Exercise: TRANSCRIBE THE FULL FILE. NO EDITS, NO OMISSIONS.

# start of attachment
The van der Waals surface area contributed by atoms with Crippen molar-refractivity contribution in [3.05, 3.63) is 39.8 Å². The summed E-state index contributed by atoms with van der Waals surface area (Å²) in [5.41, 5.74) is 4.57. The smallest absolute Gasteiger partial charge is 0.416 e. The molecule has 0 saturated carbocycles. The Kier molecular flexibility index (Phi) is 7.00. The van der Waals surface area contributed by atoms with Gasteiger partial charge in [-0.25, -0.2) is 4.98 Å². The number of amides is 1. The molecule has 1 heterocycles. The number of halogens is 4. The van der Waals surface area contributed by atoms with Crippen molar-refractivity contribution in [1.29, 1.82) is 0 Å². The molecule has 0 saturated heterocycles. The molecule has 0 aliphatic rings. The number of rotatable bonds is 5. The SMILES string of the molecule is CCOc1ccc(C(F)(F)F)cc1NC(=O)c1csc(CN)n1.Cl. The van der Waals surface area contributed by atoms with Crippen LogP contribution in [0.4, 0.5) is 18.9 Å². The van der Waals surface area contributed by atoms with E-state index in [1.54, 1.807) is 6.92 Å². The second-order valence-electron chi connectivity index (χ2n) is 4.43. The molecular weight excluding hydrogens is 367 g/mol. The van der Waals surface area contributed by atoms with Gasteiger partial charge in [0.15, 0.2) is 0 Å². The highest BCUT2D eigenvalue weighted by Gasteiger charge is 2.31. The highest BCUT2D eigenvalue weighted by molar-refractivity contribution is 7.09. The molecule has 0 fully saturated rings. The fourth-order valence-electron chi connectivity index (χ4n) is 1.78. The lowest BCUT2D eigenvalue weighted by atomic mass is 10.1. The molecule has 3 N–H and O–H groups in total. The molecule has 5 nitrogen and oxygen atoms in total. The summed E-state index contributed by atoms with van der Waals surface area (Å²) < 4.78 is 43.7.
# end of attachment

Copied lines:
The van der Waals surface area contributed by atoms with Crippen molar-refractivity contribution in [3.05, 3.63) is 39.8 Å². The summed E-state index contributed by atoms with van der Waals surface area (Å²) in [5.41, 5.74) is 4.57. The smallest absolute Gasteiger partial charge is 0.416 e. The molecule has 0 saturated carbocycles. The Kier molecular flexibility index (Phi) is 7.00. The van der Waals surface area contributed by atoms with Gasteiger partial charge in [-0.25, -0.2) is 4.98 Å². The number of amides is 1. The molecule has 1 heterocycles. The number of halogens is 4. The van der Waals surface area contributed by atoms with Crippen molar-refractivity contribution in [1.29, 1.82) is 0 Å². The molecule has 0 saturated heterocycles. The molecule has 0 aliphatic rings. The number of rotatable bonds is 5. The SMILES string of the molecule is CCOc1ccc(C(F)(F)F)cc1NC(=O)c1csc(CN)n1.Cl. The van der Waals surface area contributed by atoms with Crippen LogP contribution in [0.4, 0.5) is 18.9 Å². The van der Waals surface area contributed by atoms with E-state index in [1.54, 1.807) is 6.92 Å². The second-order valence-electron chi connectivity index (χ2n) is 4.43. The molecular weight excluding hydrogens is 367 g/mol. The van der Waals surface area contributed by atoms with Gasteiger partial charge in [0.15, 0.2) is 0 Å². The highest BCUT2D eigenvalue weighted by Gasteiger charge is 2.31. The highest BCUT2D eigenvalue weighted by molar-refractivity contribution is 7.09. The molecule has 0 fully saturated rings. The fourth-order valence-electron chi connectivity index (χ4n) is 1.78. The lowest BCUT2D eigenvalue weighted by atomic mass is 10.1. The molecule has 3 N–H and O–H groups in total. The molecule has 5 nitrogen and oxygen atoms in total. The summed E-state index contributed by atoms with van der Waals surface area (Å²) < 4.78 is 43.7.